I stepped out of the crisp, cold air into the warmth of our little house, feeling like I had been richly rewarded with an experience few people ever enjoy. I was energized and enchanted by the vision given to me by the overwhelming wonder of Creation. The moon, mountains, the snow, stars, livestock, the wildlife and the heart of these awesome dogs. Their purpose is primarily to protect the sheep from harm, but they are unashamedly demonstrative about their love and devotion for me as well. Somewhat like the guardian angels of the Bible, they protect and defend, as well as impart an amazing message.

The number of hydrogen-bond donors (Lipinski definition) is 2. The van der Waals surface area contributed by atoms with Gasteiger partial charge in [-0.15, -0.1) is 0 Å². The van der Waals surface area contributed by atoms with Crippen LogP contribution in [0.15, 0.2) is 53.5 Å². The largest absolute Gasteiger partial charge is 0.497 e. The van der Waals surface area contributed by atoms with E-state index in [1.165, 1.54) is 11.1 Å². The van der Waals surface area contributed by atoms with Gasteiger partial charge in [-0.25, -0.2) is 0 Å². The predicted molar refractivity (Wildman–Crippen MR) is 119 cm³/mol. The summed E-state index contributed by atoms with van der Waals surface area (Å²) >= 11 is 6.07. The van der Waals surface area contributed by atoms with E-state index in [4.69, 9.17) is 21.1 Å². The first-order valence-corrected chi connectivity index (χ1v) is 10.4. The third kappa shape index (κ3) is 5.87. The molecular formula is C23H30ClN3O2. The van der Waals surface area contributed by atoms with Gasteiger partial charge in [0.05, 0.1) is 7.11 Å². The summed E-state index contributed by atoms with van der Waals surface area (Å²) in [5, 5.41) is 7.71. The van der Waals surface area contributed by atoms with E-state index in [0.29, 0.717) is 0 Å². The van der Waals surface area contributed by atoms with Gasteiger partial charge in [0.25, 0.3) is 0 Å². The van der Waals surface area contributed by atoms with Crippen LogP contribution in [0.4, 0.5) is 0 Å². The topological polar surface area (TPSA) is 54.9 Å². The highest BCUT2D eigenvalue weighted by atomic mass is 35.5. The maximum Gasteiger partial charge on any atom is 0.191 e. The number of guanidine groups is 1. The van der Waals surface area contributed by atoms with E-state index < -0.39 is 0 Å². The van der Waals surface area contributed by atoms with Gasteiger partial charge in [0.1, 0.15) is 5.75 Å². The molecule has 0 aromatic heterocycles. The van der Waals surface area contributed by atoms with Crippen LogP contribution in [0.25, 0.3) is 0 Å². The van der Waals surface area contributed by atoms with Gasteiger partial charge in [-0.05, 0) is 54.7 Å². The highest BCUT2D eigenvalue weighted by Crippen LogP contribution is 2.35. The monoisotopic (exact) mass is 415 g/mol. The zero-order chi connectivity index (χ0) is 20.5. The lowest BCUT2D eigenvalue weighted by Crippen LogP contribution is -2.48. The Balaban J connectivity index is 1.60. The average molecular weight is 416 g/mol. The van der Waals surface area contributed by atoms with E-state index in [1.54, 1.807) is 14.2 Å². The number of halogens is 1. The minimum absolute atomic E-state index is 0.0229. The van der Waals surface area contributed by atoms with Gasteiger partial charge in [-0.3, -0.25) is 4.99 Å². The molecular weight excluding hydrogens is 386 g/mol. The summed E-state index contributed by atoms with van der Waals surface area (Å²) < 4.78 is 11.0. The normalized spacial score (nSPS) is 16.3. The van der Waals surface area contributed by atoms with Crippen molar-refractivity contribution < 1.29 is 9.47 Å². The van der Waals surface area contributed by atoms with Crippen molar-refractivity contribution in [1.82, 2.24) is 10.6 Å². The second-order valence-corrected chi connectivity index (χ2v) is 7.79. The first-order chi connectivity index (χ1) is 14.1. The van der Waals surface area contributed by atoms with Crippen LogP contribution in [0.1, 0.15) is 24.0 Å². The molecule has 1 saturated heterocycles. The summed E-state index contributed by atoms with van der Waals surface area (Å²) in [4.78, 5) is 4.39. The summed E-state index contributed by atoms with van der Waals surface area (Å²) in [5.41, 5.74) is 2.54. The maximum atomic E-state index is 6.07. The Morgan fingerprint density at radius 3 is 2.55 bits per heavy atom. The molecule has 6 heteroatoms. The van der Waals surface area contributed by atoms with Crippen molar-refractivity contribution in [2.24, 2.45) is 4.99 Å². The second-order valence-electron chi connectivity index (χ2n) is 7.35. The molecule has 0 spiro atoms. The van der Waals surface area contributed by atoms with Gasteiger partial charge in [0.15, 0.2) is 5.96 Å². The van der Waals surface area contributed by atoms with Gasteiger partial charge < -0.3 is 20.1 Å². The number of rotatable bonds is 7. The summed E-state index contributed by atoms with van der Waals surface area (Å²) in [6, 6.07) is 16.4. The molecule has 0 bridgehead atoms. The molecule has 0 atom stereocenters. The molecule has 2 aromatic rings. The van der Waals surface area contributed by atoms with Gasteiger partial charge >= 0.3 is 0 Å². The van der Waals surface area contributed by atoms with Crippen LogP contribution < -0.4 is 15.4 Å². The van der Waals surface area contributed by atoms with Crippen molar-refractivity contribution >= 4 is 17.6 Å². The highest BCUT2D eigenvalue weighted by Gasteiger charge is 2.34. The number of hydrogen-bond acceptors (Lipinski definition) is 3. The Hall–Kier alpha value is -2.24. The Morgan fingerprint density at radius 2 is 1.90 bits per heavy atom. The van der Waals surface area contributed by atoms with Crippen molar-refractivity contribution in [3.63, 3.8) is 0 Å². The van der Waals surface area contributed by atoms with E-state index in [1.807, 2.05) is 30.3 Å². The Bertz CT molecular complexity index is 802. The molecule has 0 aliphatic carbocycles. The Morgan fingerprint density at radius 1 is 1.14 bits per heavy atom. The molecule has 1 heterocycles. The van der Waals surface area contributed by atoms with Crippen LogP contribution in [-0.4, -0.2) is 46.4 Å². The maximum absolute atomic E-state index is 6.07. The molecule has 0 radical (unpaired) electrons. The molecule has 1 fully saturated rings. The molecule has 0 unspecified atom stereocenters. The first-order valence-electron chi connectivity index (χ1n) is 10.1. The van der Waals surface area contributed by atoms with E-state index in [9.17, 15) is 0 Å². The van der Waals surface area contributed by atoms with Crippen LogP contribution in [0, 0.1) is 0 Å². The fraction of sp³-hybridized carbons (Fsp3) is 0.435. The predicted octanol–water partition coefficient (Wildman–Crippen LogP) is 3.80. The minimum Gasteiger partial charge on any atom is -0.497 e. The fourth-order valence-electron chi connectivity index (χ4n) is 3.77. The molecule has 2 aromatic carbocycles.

Just as Jesus came and ministered to the populace of first century Israel, walking among men, dispensing endless love and grace, standing firm in His willingness to put His own life between the enemy of our soul and those He came to save, He has shown unequivocally that He includes me in that eternal promise of grace, devotion and protection. Like my Maremmas, all I had to do was call out to Him and as a result of His drawing near, I find myself loving Him, just as I need to reach out and embrace my dogs, burying my face in their deep fur, sharing with them my grief, or my joy as life pours it out. With both the Lord and the dogs, the abundant return I receive is beyond comprehension or my ability to describe it.